At 44 years old with all my experience and learning, what I know more and more each day is what I don’t know—how unsure I am about a whole lot of things. Could I protect those people over there if a shooter came in the door? Could I fight that guy who looks pretty tough and like he’s about to embark upon a domestic violence jamboree with his waif of a wife?

I do not assume because there are countless variables. I work regularly at being as smart and capable as I can be, but also know the limitations of my own ability and the myriad factors involved in life, especially when things get violent.

Walking around every day telling myself that “I’m a sheepdog” belies everything I know about this crazy thing we call “life.” It is insanely complicated, and throwing everyone into one of three categories ignores that reality.

Grossman’s Work

So here we come to the difference between what I am addressing and what Grossman forwarded, which has more to do with how someone psychologically copes with violence—how they are naturally wired—than with a category they choose for themselves. Although these are not necessarily the same, I posit that they are decidedly linked more closely than some may realize, and that poses a significant problem for his analogy.

Grossman writes:

If you have no capacity for violence then you are a healthy productive citizen: a sheep. If you have a capacity for violence and no empathy for your fellow citizens, then you have defined an aggressive sociopath—a wolf. But what if you have a capacity for violence, and a deep love for your fellow citizens? Then you are a sheepdog, a warrior, someone who is walking the hero’s path. Someone who can walk into the heart of darkness, into the universal human phobia, and walk out unscathed.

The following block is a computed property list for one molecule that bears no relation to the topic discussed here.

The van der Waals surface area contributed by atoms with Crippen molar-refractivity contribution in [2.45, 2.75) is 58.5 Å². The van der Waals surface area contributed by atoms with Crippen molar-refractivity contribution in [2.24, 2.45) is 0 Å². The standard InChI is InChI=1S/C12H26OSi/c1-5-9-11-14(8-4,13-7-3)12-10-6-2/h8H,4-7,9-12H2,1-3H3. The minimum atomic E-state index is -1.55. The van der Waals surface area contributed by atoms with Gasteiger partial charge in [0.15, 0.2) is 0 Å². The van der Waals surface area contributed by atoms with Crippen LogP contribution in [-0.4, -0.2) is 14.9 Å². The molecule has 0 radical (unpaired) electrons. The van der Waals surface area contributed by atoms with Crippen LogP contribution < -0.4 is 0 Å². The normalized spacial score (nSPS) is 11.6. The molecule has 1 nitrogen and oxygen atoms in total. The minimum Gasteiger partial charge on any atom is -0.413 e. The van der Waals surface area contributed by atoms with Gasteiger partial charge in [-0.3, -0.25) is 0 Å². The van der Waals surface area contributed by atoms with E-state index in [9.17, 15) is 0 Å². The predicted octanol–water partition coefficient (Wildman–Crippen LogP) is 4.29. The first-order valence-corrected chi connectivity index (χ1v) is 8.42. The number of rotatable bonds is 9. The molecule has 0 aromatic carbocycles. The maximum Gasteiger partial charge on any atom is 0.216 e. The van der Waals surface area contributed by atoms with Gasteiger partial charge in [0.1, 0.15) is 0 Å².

Usually, when a paradigm is flawed, we can trace it back to an initial step being slightly off. Much like shooting an azimuth, one or two degrees off does not lead one to get lost right away, but if that path is followed long enough then the walker is going to find themselves in trouble. That is the case here, as we are offered a slightly flawed starting point: “no capacity for violence” equals a “healthy productive citizen” who is a “sheep.”

Epoch Times Photo
Shooting an Azimuth. DoD photo by Sgt. 1st Class Brent Powell

I recall hearing a 911 dispatch recording in which an elderly woman was reporting a man attempting to break into her home. The dispatcher told her to find a place to hide and the grandmother said something like, “no need to. I have my shotgun” in the calmest voice imaginable. She then proceeded to tell the dispatcher that, although she did not want to, she was going to have to go ahead and set the phone down so she could shoot this guy because he was coming in and, BAM, she did. Upon picking the phone back up, her voice had not changed in tone, but she reported that she had, in fact, shot and killed the intruder.

Just like that. A grandma who, according to most who knew her, had “no capacity for violence” and was a “healthy productive citizen.”